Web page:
The day Metro sat in on rehearsals, the ensemble worked for most of the day on Oom-Pah-Pah - a rowdy, hectic tavern number, which by 4pm had most of them exhausted ... and then they ran through it again.
Elements of some scenes have set choreography, but others are workshopped so that the cast can create the mood and movements themselves.
It's all in line with the template set in place by Matthew Bourne, who created the choreography for Cameron Mackintosh's revival production in 1994, directed by Sam Mendes, which ran for a record three years at the London Palladium.
Most of the directors of music and text for the Sydney production have been with the show since 1994. Gill has been a director with Mackintosh since the 1980s, while the choreographer for Sydney, Geoff Garratt, was dance captain and assistant to Bourne for the original production, but found the latter role so tough that he eventually opted out of performances. This is partly because Garratt was, and still is, in charge of the kids - from their dance routines to their behaviour onstage. There are two separate child casts, which means he deals with 20 bouncy and talented children aged seven to 15 every day.
He says the trick in working with the kids is "to build up their trust and confidence. It's creating an atmosphere that they can work in, but not being so loose that you don't get the work done and they're undisciplined."
Thirteen-year-old Matthew Waters, who is one of two Artful Dodgers and a veteran of such shows as The Boy from Oz, makes it clear the children hang on Garratt's every word.
"Geoff is just amazing with what he can do," he says. "He can think up a whole dance routine in about five minutes."
Keegan Joyce, one of the boys playing Oliver, is well aware of the massive workload he is facing - first year of high school, sport and a big role on the professional stage. With a poise beyond his years, he quotes the saying "If you want to get a job done, ask a busy man to do it for you". A busy man? He grins: "Well, I'm a busy boy."
Joyce was encouraged to audition for Oliver! by fellow cast members from an amateur production of The Secret Garden, and with no dance or drama background won the title role. He admits he's still "amazed" but is now focusing on his greatest challenge: being the character, rather than just playing it.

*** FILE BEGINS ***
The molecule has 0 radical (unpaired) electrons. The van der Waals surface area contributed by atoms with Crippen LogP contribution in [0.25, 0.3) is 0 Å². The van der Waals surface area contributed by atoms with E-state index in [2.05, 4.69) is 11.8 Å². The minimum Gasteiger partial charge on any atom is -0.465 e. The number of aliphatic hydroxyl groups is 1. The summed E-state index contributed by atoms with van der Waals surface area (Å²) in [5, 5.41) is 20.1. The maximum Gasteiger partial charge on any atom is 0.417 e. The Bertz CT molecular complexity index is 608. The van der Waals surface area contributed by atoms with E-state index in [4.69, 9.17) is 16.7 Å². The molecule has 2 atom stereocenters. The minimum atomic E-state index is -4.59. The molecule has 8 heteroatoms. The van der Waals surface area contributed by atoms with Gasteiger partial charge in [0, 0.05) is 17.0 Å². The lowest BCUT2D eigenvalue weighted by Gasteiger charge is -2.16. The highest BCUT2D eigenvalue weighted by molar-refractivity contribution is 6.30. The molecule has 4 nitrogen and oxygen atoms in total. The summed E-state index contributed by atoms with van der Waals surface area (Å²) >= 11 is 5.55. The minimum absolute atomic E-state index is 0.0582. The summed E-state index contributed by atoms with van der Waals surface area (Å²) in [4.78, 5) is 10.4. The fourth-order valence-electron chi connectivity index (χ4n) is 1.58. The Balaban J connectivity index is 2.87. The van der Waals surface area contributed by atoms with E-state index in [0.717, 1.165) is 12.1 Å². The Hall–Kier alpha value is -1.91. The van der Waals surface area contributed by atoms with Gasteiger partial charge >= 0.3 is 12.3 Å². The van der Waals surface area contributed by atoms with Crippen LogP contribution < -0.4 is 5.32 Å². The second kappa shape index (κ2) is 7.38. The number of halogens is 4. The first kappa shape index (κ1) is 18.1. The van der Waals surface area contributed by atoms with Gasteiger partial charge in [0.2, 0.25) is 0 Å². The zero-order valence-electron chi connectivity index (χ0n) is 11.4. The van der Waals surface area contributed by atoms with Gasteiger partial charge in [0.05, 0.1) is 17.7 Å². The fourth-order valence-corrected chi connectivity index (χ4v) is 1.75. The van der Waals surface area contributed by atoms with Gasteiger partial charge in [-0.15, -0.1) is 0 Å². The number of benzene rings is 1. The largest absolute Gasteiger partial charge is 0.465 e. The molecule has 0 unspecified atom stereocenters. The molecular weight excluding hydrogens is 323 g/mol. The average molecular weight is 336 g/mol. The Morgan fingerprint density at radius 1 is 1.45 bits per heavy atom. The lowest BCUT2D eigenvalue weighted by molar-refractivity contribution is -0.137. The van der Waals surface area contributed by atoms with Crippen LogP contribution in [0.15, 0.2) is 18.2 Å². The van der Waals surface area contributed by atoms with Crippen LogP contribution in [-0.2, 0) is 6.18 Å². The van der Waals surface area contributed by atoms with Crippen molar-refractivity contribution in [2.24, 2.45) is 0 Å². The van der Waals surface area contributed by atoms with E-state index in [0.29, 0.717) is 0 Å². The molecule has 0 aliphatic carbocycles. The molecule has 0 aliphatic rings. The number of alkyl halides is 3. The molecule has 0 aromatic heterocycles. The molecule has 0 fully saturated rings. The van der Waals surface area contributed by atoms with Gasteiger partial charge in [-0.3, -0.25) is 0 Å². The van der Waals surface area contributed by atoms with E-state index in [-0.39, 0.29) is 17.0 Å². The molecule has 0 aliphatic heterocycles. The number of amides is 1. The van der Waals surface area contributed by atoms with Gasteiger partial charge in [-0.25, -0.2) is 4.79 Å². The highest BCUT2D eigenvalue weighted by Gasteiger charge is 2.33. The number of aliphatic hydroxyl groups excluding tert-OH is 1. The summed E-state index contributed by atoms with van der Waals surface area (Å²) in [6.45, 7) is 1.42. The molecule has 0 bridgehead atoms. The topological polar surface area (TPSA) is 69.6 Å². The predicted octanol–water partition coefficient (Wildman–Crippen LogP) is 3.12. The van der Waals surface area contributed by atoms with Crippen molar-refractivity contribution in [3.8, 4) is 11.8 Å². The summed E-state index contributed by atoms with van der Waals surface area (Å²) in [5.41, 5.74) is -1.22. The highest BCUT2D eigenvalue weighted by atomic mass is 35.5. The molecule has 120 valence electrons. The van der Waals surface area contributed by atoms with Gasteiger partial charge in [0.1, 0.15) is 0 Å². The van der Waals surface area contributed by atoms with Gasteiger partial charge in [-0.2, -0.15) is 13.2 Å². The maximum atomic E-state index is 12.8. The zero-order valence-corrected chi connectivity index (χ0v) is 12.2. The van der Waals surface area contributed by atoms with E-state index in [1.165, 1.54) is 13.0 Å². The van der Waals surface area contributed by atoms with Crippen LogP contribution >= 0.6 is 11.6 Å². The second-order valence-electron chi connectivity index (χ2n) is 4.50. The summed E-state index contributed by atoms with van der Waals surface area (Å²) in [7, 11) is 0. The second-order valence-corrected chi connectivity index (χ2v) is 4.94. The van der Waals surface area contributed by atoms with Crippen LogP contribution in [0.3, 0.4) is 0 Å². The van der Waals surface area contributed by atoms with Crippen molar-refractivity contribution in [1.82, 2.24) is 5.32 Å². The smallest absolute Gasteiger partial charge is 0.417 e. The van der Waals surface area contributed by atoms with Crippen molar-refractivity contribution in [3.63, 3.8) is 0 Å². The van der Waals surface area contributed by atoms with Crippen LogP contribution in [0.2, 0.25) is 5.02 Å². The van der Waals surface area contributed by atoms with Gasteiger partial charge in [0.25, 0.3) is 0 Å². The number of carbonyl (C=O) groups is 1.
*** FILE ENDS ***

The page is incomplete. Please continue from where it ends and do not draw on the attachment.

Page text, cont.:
"You're not the actor Keegan Joyce playing Oliver Twist, you're Oliver Twist being Oliver Twist ... that's the hard part," he says.
Off in a smaller rehearsal room, stage veteran John Waters is under Gill's watchful eye, wheedling and scheming his way through one of the show's best songs, Reviewing the Situation. As Fagin, the comic baddie of the piece, Waters gets to be deliciously seedy.
He muses during a break that he was delighted when asked to audition for Fagin, as here was someone who could never, under any circumstances, be considered suave.
"Fagin is a character role which, when I think about it, I am perfectly suited for," he says with a smile. "For me the acting part is playing those sophisticated types, because it's not me. It's something I can adapt to, and have made my living at from time to time, but now's the time for a bit more of a laugh."
The character created by Ron Moody in the 1968 film of the musical has become almost as classic as the film itself. Waters is aware there will be some in the audience who will come expecting to see Waters as Moody, but he's not about to gratify such wishes.
"I want to be the sort of Fagin that people want to see, but at the same time do it my way ... but you want to be the definitive Fagin for each audience member. That's what live theatre is all about."
The clock ticks around to 5.30pm. Most of the adult cast have gone home, but not Tamsin Carroll, who's playing Nancy - the ultimate tart with a heart - who's in love with the brutish Bill Sikes (Steve Bastoni). Carroll has been here since 10am, sung her lungs out through the afternoon in Oom-Pah-Pah, and will be here until 8pm working on a scene with the kids.
She's tired, but devoted. She even admits to crying the previous weekend - the first time she saw the "gang" of young lads troop onto the stage - "because it's just such a beautiful show ... the children are so hard-working".
That Oliver! could have this kind of impact on someone in the production speaks volumes about the musical's capacity to charm. This kind of longevity is rare, and Gill puts it down to the melodies: "Everybody knows these tunes."
Waters agrees that the songs are "extremely catchy", but believes it's more because they are so good at telling the story - and the story, for him, is the thing.
"I rather like the fact that this is a musical about an extraordinarily black scenario," he says. "It's tragic. This boy [Oliver] is hideously treated, Bill Sikes bludgeons his poor girlfriend to death and then dies in the end. It is pretty black. But there's hope shining through the blackness."
Director: Graham Gill
Stars: John Waters, Tasmin Carroll, Steve Bastoni, Mark Mitchell, Stuart Wagstaff, Philip Dodd, Keegan Joyce
Where: Lyric Theatre, Star City, Darling Harbour
When: Previews until Wednesday, season from Thursday until June 16
How much: $33-$78 plus booking fee
Bookings: 9266 4800